Supreme Court of India
Tejinder Kumar Jolly vs The State Of Uttarakhand on 18 November, 2021Author: Hrishikesh Roy

Bench: R. Subhash Reddy, Hrishikesh Roy








Hrishikesh Roy, J.

Heard Mr. V.K. Shukla, learned counsel for the

appellants. Also heard Mr. Rahul Verma, the learned

Additional Advocate General for the State/respondent

No.1, Mr. Mukesh Verma, learned counsel for Respondent

No.2 and Mr. Dhruv Mehta, learned senior counsel for

respondent Nos. 3 to 5.

2. The challenge here is to the order dated 27 th August,

2019 whereby the learned National Green Tribunal (for

short the ‘NGT’) opined that the O.A. No. 449 of 2019

registered Suo Moto by the Tribunal, would not require
Signature Not Verified

Rajni Mukhiadjudication in light of the order passed while disposing
Digitally signed by
Date: 2021.11.18
17:00:25 IST

of the O.A. No. 332 of 2017.

Page 1 of 14
3. The matter pertains to two stone crushers operated

by the respondent nos. 4 and 5 in Village Fatta Bangar at

Haldwani in Nainital District. The contention of the

appellant (based on the report dated 7th April, 2014 of

the Halka Patwari) is that the two stone crusher units

are operating in violation of the statutory environmental

norms, in close vicinity of their village and also at

near distance to the nearby schools and colleges.

4. The appellant no. 1 and his father Umrao Singh

Bhandari (now deceased) had moved the NGT for relocating

the two stone crushers alleging unbearable sufferings due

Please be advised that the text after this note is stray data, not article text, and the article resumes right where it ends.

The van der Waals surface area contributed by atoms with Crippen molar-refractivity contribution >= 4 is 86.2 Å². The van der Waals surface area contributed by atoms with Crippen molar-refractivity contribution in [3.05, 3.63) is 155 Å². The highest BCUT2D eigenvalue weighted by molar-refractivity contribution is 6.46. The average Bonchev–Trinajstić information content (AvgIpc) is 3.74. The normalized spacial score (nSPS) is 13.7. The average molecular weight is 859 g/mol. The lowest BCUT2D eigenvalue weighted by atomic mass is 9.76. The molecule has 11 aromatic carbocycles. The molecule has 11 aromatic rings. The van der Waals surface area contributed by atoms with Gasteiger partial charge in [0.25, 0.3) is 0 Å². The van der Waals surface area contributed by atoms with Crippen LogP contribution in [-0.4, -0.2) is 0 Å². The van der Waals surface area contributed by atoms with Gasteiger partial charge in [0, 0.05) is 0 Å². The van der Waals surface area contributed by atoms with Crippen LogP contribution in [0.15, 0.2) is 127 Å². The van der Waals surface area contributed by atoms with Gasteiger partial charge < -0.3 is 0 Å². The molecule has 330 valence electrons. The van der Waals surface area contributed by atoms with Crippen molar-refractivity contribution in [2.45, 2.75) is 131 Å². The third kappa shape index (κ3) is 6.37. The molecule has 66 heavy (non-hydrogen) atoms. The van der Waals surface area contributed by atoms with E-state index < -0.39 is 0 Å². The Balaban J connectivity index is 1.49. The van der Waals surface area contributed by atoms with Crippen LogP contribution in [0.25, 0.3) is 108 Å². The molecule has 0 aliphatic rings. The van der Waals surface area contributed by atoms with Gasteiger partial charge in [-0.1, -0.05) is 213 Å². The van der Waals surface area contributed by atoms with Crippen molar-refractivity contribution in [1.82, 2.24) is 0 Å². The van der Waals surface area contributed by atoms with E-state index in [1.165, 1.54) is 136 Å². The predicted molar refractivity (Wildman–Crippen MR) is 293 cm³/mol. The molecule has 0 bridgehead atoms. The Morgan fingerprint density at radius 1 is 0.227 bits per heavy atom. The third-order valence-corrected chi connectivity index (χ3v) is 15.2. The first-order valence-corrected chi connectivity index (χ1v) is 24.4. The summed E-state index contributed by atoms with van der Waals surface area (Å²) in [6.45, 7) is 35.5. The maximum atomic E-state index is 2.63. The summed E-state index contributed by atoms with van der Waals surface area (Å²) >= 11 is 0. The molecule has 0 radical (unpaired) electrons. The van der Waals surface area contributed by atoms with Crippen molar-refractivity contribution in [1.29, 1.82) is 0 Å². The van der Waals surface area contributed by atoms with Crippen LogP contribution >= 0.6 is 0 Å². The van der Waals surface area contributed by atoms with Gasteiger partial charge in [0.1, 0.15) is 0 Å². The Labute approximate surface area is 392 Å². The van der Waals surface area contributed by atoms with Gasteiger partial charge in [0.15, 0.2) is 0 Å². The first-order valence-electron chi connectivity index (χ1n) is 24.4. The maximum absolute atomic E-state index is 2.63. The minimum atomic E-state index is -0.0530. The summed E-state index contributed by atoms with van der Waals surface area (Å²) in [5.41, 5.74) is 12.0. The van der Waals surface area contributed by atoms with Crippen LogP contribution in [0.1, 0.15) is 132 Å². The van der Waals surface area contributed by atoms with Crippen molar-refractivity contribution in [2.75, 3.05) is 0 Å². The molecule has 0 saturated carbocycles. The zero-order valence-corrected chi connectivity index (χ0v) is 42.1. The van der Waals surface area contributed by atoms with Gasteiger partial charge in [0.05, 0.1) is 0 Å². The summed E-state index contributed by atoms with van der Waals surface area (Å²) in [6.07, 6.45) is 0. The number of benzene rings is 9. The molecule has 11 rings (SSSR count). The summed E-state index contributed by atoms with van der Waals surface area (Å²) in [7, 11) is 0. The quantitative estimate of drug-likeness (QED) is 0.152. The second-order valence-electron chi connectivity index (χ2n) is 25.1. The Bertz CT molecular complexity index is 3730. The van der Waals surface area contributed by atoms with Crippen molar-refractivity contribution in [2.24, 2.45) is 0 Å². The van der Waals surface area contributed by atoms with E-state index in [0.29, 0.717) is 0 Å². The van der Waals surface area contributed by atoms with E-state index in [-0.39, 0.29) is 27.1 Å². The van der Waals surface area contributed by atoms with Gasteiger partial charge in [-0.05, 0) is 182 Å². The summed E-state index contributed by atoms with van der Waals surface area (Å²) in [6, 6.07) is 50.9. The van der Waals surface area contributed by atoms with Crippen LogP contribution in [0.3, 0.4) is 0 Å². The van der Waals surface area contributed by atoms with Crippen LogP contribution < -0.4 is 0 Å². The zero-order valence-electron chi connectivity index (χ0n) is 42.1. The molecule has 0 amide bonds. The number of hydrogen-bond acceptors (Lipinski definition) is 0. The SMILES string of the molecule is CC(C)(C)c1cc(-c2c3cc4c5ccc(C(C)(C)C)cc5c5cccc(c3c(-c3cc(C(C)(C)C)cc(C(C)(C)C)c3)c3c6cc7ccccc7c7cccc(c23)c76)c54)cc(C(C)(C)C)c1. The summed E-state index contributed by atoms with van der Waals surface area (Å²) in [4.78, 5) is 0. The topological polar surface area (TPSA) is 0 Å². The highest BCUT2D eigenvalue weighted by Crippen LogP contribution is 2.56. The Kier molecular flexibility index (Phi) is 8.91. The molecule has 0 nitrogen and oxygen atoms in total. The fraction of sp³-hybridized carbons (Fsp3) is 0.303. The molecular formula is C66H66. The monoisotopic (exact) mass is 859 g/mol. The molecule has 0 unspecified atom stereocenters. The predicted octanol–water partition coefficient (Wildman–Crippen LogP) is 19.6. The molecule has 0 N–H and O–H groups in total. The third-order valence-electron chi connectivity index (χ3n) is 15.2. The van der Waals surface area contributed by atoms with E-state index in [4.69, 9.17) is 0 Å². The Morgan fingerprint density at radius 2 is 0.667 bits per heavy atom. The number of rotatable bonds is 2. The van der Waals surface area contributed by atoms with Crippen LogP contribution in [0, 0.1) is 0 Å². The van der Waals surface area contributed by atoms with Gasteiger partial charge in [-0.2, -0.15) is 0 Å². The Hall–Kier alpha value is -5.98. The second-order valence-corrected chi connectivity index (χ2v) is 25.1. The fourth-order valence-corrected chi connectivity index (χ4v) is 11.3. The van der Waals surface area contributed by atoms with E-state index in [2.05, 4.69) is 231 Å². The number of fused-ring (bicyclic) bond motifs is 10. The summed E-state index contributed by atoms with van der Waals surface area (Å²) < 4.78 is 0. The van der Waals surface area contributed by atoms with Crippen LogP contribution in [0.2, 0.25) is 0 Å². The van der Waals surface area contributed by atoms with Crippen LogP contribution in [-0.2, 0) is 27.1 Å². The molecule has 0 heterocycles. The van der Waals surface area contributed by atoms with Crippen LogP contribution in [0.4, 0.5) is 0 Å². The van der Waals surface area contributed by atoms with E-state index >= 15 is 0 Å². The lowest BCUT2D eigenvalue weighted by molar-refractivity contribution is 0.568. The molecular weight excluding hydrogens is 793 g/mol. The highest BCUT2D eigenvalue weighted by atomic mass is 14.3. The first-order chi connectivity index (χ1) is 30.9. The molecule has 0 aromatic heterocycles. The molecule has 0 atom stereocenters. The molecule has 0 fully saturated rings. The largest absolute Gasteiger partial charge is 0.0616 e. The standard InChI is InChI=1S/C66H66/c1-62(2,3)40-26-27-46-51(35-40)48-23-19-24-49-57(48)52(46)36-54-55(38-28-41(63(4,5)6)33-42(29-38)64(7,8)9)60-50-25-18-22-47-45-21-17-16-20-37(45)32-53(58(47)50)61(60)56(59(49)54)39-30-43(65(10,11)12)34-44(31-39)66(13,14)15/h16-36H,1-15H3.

to noise and air pollution emanating from those units. A

complaint, in this regard was also filed on 10th

November, 2013 by the Principal of the Government Inter

College, Moti Nagar alleging that due to the stone

crushers operations, teaching is affected and the health

of the students and teachers of the college are

compromised. A like complaint was made to the District

Magistrate, Nainital by the appellants pointing out the

suffering of their co-villagers.

5. Following the above complaint, the Deputy Director,

Mining addressed a letter on 7th March, 2014 to the

Regional Officer, Pollution Control Board, Haldwani for

Page 2 of 14
taking necessary action. Thereafter inspection of the

area was made and the letter dated 26 th March, 2014 of

the Deputy Director (Mining) addressed to the SDM,

Haldwani indicated that the stone crushers are located in

the vicinity of residential houses and those are causing

air and noise pollution in the surrounding areas. The

report by the jurisdictional Halka Patwari indicated the

precise distance of the residential houses /

institutions, from the offending stone crusher units. It

was also revealed that both units are in close vicinity

of agricultural fields where wheat, sugar, soyabean crops

are grown. Another report of the Pollution Control Board

sent to the District Magistrate, Nainital suggest that

the respondent units do not have valid permission, under

the Water (Prevention and Control of Pollution) Act,

1981 and the Air (Prevention and Control of Pollution)

Act, 1974 and their request for permission was pending

for consideration. Moreover, the on-site inspection of

both Himalaya Stone Industries and the Himalaya Grits

reflected that acoustic enclosure on the DG set are not

installed and the stone crushers are operating beyond the

established norms and parameters.

Page 3 of 14
6. Noticing the inaction of the authorities, despite

the above reports, the appellants filed O.A. No. 332 of

2017 seeking closure /re-location of the stone crushers.

In the said proceeding, the NGT passed an interim order

on 10th August, 2017 restricting the operation of both

units during the day time from 7 a.m. to 6 p.m. This

interim order was modified on 19th September, 2017

whereby the NGT clarified that loading / unloading

operation can be carried out by the respondent units up

to 8 p.m.

7. On orders of the Tribunal, a joint inspection was

also carried out and the report thereof was placed before

the NGT. The appellants filed objection to the said

report whereafter, O.A. No. 332 of 2017 was disposed of

on 3.4.2018, with the following order :

“Heard the Learned Counsel for the